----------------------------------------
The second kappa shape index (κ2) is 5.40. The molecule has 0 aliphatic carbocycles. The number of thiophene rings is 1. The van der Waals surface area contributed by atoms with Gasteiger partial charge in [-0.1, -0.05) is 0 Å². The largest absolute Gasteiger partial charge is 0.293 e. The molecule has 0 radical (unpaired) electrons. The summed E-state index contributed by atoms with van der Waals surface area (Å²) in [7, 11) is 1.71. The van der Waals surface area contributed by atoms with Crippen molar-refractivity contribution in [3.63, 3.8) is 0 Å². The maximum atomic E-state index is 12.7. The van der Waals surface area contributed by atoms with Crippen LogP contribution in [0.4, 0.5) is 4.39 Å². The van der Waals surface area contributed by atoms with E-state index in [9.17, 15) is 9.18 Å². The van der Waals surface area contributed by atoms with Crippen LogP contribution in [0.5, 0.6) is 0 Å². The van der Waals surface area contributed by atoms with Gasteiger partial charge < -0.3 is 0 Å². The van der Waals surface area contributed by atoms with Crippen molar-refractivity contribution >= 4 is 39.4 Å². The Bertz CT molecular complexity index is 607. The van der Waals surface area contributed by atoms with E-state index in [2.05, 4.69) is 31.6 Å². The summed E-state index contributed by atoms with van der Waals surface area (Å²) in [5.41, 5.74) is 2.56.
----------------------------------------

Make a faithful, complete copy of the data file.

The second kappa shape index (κ2) is 5.40. The molecule has 0 aliphatic carbocycles. The number of thiophene rings is 1. The van der Waals surface area contributed by atoms with Gasteiger partial charge in [-0.1, -0.05) is 0 Å². The largest absolute Gasteiger partial charge is 0.293 e. The molecule has 0 radical (unpaired) electrons. The summed E-state index contributed by atoms with van der Waals surface area (Å²) in [7, 11) is 1.71. The van der Waals surface area contributed by atoms with Crippen molar-refractivity contribution in [3.63, 3.8) is 0 Å². The maximum atomic E-state index is 12.7. The van der Waals surface area contributed by atoms with Crippen LogP contribution in [0.4, 0.5) is 4.39 Å². The van der Waals surface area contributed by atoms with E-state index in [9.17, 15) is 9.18 Å². The van der Waals surface area contributed by atoms with Crippen LogP contribution in [0.5, 0.6) is 0 Å². The van der Waals surface area contributed by atoms with Gasteiger partial charge < -0.3 is 0 Å². The van der Waals surface area contributed by atoms with Crippen molar-refractivity contribution >= 4 is 39.4 Å². The Bertz CT molecular complexity index is 607. The van der Waals surface area contributed by atoms with E-state index in [2.05, 4.69) is 31.6 Å². The summed E-state index contributed by atoms with van der Waals surface area (Å²) in [5.41, 5.74) is 2.56.